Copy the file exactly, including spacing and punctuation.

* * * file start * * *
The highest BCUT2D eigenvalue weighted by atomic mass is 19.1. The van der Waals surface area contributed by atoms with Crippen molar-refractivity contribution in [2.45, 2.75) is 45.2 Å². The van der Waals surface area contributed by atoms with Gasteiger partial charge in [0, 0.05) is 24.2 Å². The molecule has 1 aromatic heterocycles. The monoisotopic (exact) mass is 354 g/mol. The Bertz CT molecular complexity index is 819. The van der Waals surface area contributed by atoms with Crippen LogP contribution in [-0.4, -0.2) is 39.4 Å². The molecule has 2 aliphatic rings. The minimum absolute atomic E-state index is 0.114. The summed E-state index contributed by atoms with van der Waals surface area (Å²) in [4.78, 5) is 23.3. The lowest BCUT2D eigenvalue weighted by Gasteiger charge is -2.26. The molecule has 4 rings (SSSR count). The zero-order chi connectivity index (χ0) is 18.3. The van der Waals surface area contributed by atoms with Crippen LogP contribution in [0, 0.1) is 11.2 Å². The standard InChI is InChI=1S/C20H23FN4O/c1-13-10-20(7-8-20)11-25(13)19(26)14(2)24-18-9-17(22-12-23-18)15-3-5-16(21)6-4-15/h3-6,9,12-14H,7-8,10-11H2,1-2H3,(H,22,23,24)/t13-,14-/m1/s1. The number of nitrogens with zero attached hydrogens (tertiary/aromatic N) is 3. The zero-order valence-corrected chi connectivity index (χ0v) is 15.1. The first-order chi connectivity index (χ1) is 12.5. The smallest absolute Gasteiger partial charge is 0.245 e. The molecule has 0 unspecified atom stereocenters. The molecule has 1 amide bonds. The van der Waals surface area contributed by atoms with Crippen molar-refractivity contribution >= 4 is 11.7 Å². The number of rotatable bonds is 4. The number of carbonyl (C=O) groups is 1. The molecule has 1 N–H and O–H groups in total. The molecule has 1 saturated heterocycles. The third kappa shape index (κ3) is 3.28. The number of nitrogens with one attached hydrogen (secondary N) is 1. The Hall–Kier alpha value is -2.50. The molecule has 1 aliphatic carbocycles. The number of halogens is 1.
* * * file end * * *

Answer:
The highest BCUT2D eigenvalue weighted by atomic mass is 19.1. The van der Waals surface area contributed by atoms with Crippen molar-refractivity contribution in [2.45, 2.75) is 45.2 Å². The van der Waals surface area contributed by atoms with Gasteiger partial charge in [0, 0.05) is 24.2 Å². The molecule has 1 aromatic heterocycles. The monoisotopic (exact) mass is 354 g/mol. The Bertz CT molecular complexity index is 819. The van der Waals surface area contributed by atoms with Crippen LogP contribution in [-0.4, -0.2) is 39.4 Å². The molecule has 2 aliphatic rings. The minimum absolute atomic E-state index is 0.114. The summed E-state index contributed by atoms with van der Waals surface area (Å²) in [4.78, 5) is 23.3. The lowest BCUT2D eigenvalue weighted by Gasteiger charge is -2.26. The molecule has 4 rings (SSSR count). The zero-order chi connectivity index (χ0) is 18.3. The van der Waals surface area contributed by atoms with Crippen LogP contribution in [0, 0.1) is 11.2 Å². The standard InChI is InChI=1S/C20H23FN4O/c1-13-10-20(7-8-20)11-25(13)19(26)14(2)24-18-9-17(22-12-23-18)15-3-5-16(21)6-4-15/h3-6,9,12-14H,7-8,10-11H2,1-2H3,(H,22,23,24)/t13-,14-/m1/s1. The number of nitrogens with zero attached hydrogens (tertiary/aromatic N) is 3. The zero-order valence-corrected chi connectivity index (χ0v) is 15.1. The first-order chi connectivity index (χ1) is 12.5. The smallest absolute Gasteiger partial charge is 0.245 e. The molecule has 0 unspecified atom stereocenters. The molecule has 1 amide bonds. The van der Waals surface area contributed by atoms with Crippen molar-refractivity contribution >= 4 is 11.7 Å². The number of rotatable bonds is 4. The number of carbonyl (C=O) groups is 1. The molecule has 1 N–H and O–H groups in total. The molecule has 1 saturated heterocycles. The third kappa shape index (κ3) is 3.28. The number of nitrogens with one attached hydrogen (secondary N) is 1. The Hall–Kier alpha value is -2.50. The molecule has 1 aliphatic carbocycles. The number of halogens is 1.